Then there are the Canons Regular of Premontre who, along with some Cistercian abbots, wore white birettas.
Austin's birettas and giving each other three Hail Marys for the sins we'd told each other.
I wonder, if the pastors put on their birettas some Sunday morning, how many more people would come to greet them as they worked the curb after Mass.
God forbid that those who want to move back to the past should view these thoughts on birettas as a plea to return to the joyless guilt of that era.
A recent communication from a faithful NCR subscriber sent me on a search for the lost biretta, the magical square cap with the three peaks on top that was once as much a symbol of priesthood as the portable purple stole.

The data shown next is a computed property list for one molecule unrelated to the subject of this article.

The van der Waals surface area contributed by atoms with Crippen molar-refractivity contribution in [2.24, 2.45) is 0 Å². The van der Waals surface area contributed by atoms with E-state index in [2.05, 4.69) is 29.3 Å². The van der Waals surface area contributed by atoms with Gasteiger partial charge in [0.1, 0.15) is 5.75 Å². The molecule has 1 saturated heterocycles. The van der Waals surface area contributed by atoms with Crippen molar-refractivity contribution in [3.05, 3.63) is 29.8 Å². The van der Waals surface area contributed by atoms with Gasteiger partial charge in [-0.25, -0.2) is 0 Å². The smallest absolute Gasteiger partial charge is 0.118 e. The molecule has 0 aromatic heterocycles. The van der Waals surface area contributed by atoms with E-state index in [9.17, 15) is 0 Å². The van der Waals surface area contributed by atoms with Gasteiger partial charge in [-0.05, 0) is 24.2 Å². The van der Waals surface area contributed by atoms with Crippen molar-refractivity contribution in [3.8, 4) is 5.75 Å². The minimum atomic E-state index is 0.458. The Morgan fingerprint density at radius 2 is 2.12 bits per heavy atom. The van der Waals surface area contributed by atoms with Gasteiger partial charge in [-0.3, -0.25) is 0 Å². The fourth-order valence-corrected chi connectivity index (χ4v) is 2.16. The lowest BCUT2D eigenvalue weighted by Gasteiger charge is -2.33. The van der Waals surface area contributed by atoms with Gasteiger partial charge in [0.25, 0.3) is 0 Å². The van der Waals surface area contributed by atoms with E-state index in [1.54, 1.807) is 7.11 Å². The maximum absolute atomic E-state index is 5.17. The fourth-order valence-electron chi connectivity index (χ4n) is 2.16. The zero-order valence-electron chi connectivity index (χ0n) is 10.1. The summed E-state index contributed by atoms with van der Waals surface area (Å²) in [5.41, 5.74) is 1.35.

The biretta represented ecclesiastical testosterone.
The biretta was never a liturgical garment, yet for an estimated 1,200 years it insinuated itself into the Catholic imagination.
The biretta evolved from the diverse form of head covering used by the clergy, particularly after hoods and cowls fell out of use among the nonmonastic clergy.
The doffing custom was just one of many institutional bylaws that governed the biretta.
In any case, the biretta went through at least eight styling before it went on the closet shelf just after Vatican II.
The aforementioned doctoral biretta began to take on the color of the faculty -- red for theology, blue for philosophy -- thus paving the way for the academic mortar board, a first cousin of the biretta.
By the time Jesuit missionary Matteo Ricci (1551-1610) settled in China in 1583, the biretta was as official as a sailor's tattoo.